Employers should continue to prepare for some type of increase in the overtime salary threshold. While it is unlikely that the Obama administration’s $47,476 overtime threshold will survive the current administration, it is probable that there will be a modest increase in the overtime threshold from its current $23,600. As a result, employers should be prepared to update plans to alter compensation and job duties of employees who could be implicated by an increase in the overtime threshold. The good news is that a more modest increase will likely affect fewer employees and cause employers less disruption. lowering employers’ compliance costs.

Drinker Biddle and Reath’s labor and employment attorneys will continue to monitor these developments and provide updates.

Yes, Your March Madness Office Bracket is Technically Illegal

By Mark Terman and Dennis Mulgrew

March Madness has arrived!  The 2017 NCAA Basketball Tournaments tip-off tonight (March 15) and continue through the Women’s and Men’s National Championship Games on April 2 and 3 respectively.  With this, comes the American tradition of companies and their employees betting on tournament outcomes through office bracket pools.      

As lawyers, we have to point out that your company’s March Madness pool is very likely illegal under at least three federal gambling laws (the Professional and Amateur Sports Protection Act, the Interstate Wire Act of 1961, and the Uniform Internet Gambling Enforcement Act) and many state laws.  And we would be remiss to not mention that there is a parade of horribles that could happen from permitting such workplace wagering.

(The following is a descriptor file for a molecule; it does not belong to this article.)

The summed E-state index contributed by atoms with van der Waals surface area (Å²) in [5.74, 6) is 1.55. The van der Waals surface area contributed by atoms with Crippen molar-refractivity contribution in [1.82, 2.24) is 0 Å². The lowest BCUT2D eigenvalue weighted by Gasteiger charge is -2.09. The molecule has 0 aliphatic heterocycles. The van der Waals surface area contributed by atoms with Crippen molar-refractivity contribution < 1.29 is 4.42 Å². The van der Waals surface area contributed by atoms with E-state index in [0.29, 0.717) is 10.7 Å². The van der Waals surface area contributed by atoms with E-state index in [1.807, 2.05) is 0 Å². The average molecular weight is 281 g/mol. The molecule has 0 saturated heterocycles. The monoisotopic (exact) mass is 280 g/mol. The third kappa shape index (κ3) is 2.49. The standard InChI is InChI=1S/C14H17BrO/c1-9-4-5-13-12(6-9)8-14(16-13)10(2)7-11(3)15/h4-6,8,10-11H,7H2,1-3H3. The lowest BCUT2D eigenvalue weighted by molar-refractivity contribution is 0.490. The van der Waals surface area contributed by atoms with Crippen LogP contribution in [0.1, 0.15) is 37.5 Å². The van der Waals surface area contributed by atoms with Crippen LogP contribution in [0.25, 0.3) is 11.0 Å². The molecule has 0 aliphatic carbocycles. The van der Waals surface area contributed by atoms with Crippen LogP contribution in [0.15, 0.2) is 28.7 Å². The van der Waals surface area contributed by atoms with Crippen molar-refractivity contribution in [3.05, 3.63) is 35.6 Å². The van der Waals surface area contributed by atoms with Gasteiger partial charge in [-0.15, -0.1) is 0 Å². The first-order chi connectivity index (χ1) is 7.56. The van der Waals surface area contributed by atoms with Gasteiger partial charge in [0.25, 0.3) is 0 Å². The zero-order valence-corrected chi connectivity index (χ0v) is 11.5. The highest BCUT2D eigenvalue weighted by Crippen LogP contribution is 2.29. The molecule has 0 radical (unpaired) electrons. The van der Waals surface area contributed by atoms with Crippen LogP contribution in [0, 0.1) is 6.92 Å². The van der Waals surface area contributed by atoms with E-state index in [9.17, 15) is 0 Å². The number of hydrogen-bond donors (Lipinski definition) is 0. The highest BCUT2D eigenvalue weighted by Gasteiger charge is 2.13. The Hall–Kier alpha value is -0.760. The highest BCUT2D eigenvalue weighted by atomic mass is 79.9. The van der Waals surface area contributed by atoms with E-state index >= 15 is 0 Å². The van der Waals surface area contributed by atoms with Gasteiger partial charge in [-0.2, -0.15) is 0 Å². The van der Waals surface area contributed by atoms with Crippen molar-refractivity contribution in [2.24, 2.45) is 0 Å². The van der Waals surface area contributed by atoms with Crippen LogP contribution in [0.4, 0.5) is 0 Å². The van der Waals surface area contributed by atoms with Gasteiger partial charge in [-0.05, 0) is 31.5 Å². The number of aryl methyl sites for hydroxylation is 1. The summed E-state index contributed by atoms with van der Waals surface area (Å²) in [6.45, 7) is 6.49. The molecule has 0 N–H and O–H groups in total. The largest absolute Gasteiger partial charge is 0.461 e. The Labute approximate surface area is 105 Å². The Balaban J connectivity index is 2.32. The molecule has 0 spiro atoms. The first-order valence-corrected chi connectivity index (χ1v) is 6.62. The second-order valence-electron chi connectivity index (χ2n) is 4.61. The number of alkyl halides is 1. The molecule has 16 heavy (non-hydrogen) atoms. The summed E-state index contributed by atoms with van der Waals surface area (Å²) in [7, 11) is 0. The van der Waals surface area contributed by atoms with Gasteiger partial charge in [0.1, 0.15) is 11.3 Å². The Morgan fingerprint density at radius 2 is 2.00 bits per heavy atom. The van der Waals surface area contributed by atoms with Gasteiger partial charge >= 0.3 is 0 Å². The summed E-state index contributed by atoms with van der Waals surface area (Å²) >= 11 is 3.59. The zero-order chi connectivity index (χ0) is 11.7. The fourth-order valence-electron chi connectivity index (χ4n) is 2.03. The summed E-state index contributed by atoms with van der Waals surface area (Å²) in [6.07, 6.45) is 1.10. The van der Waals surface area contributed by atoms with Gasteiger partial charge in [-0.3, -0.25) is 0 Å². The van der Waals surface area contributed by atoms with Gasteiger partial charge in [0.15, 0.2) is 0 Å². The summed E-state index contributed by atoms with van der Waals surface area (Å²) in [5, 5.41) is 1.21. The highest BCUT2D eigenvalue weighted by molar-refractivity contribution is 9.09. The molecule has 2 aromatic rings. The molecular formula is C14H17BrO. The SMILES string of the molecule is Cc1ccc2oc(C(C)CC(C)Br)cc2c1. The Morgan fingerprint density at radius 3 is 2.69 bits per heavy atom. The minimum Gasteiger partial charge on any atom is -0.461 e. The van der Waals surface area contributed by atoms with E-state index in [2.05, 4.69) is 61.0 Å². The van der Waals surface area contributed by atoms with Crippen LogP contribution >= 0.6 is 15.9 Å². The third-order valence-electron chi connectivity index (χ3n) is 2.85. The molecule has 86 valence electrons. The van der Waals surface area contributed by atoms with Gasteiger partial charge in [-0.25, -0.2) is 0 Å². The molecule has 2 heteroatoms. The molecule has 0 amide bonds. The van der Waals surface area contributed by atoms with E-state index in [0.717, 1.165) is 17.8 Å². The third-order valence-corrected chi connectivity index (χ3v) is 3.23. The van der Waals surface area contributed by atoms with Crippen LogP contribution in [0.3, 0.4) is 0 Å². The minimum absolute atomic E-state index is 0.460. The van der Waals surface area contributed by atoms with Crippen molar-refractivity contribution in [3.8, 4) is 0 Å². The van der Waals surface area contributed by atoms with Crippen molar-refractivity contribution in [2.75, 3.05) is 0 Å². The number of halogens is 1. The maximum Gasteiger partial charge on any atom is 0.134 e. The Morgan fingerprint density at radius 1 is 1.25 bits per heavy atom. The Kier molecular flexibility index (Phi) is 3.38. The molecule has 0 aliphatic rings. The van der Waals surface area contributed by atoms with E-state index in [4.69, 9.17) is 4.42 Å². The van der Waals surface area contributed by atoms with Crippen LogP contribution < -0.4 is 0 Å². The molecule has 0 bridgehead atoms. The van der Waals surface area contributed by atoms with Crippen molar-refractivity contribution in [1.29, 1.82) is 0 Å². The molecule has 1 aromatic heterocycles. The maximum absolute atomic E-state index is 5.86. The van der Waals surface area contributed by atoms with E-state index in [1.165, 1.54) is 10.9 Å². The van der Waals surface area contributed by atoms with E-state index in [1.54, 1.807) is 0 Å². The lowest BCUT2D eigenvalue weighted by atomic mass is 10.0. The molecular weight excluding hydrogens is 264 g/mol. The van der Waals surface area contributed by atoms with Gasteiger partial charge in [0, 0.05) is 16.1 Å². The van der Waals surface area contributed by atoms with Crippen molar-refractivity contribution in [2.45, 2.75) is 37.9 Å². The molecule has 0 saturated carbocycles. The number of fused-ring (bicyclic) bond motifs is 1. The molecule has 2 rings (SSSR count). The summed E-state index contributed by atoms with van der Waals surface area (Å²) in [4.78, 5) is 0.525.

With that said, the more practical reality is that office pools have become a widely-practiced and culturally accepted form of gambling, law enforcement authorities seem to have little interest in enforcing laws that technically prohibit them, and many employers view these office pools as a workplace morale booster.

For those employers – seemingly, most all of them – who will not shut down this popular practice, here are some best practices to help mitigate legal issues when sponsoring or allowing office pools:

  • Make sure that all entry fees are distributed solely to the winner or winners of the pool.  An employer, or employees organizing a pool, should never take a “cut” of entry fees.  Under various anti-gambling laws, profiting from the pool in this way raises a host of issues.
  • Limit pools to offices within a particular state.  Doing so may prevent the pool from violating federal laws, as they generally require the transmission of money or communications across state lines to be applicable.